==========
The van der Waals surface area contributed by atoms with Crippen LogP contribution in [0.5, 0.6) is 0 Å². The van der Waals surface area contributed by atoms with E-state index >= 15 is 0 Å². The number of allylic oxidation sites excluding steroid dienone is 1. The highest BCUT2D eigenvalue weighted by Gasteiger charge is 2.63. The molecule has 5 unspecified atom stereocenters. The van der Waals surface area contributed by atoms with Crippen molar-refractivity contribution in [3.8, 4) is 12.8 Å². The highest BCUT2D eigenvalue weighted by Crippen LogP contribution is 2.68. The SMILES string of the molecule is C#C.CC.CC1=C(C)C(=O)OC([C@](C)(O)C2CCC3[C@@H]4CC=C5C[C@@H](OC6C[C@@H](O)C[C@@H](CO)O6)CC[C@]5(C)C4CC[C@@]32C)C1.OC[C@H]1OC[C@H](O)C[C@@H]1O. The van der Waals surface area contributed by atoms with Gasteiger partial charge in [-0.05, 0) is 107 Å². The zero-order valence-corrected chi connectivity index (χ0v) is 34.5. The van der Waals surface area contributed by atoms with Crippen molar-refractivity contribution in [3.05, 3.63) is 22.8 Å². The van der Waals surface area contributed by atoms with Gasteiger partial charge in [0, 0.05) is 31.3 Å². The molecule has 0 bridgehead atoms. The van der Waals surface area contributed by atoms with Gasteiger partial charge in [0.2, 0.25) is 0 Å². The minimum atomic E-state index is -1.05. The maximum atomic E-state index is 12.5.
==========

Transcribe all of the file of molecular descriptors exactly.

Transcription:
The van der Waals surface area contributed by atoms with Crippen LogP contribution in [0.5, 0.6) is 0 Å². The van der Waals surface area contributed by atoms with E-state index >= 15 is 0 Å². The number of allylic oxidation sites excluding steroid dienone is 1. The highest BCUT2D eigenvalue weighted by Gasteiger charge is 2.63. The molecule has 5 unspecified atom stereocenters. The van der Waals surface area contributed by atoms with Crippen molar-refractivity contribution in [3.8, 4) is 12.8 Å². The highest BCUT2D eigenvalue weighted by Crippen LogP contribution is 2.68. The SMILES string of the molecule is C#C.CC.CC1=C(C)C(=O)OC([C@](C)(O)C2CCC3[C@@H]4CC=C5C[C@@H](OC6C[C@@H](O)C[C@@H](CO)O6)CC[C@]5(C)C4CC[C@@]32C)C1.OC[C@H]1OC[C@H](O)C[C@@H]1O. The van der Waals surface area contributed by atoms with Gasteiger partial charge in [-0.05, 0) is 107 Å². The zero-order valence-corrected chi connectivity index (χ0v) is 34.5. The van der Waals surface area contributed by atoms with Crippen molar-refractivity contribution in [3.05, 3.63) is 22.8 Å². The van der Waals surface area contributed by atoms with Gasteiger partial charge in [0, 0.05) is 31.3 Å². The molecule has 0 bridgehead atoms. The van der Waals surface area contributed by atoms with Gasteiger partial charge in [0.2, 0.25) is 0 Å². The minimum atomic E-state index is -1.05. The maximum atomic E-state index is 12.5.